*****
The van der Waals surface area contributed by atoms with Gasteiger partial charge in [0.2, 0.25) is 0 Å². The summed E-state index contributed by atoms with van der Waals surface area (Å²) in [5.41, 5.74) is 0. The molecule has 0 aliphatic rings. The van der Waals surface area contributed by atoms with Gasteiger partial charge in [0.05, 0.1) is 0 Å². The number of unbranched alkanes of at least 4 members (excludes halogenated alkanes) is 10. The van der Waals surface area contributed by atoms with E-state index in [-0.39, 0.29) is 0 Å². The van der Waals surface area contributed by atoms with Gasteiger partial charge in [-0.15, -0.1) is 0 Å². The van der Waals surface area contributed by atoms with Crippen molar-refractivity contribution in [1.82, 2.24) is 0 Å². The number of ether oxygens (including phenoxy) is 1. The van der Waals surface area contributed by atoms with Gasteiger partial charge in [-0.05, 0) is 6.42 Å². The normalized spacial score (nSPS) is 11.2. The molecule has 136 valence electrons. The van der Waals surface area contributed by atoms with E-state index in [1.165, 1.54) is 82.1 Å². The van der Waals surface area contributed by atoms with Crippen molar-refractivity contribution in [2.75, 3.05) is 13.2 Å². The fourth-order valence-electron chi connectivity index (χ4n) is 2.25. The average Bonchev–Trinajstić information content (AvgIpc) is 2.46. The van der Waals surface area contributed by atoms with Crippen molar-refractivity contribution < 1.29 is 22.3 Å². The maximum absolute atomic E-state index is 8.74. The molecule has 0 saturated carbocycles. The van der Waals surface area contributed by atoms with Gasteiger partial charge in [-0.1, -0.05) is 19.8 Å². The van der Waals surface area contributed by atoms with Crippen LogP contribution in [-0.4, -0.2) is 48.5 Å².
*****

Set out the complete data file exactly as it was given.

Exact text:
The van der Waals surface area contributed by atoms with Gasteiger partial charge in [0.2, 0.25) is 0 Å². The summed E-state index contributed by atoms with van der Waals surface area (Å²) in [5.41, 5.74) is 0. The molecule has 0 aliphatic rings. The van der Waals surface area contributed by atoms with Gasteiger partial charge in [0.05, 0.1) is 0 Å². The number of unbranched alkanes of at least 4 members (excludes halogenated alkanes) is 10. The van der Waals surface area contributed by atoms with E-state index in [-0.39, 0.29) is 0 Å². The van der Waals surface area contributed by atoms with Gasteiger partial charge in [-0.15, -0.1) is 0 Å². The van der Waals surface area contributed by atoms with Crippen molar-refractivity contribution in [1.82, 2.24) is 0 Å². The number of ether oxygens (including phenoxy) is 1. The van der Waals surface area contributed by atoms with Gasteiger partial charge in [-0.05, 0) is 6.42 Å². The normalized spacial score (nSPS) is 11.2. The molecule has 136 valence electrons. The van der Waals surface area contributed by atoms with E-state index in [1.165, 1.54) is 82.1 Å². The van der Waals surface area contributed by atoms with Crippen molar-refractivity contribution in [2.75, 3.05) is 13.2 Å². The fourth-order valence-electron chi connectivity index (χ4n) is 2.25. The average Bonchev–Trinajstić information content (AvgIpc) is 2.46. The van der Waals surface area contributed by atoms with Crippen molar-refractivity contribution < 1.29 is 22.3 Å². The maximum absolute atomic E-state index is 8.74. The molecule has 0 saturated carbocycles. The van der Waals surface area contributed by atoms with Gasteiger partial charge in [-0.1, -0.05) is 19.8 Å². The van der Waals surface area contributed by atoms with Crippen LogP contribution in [-0.4, -0.2) is 48.5 Å².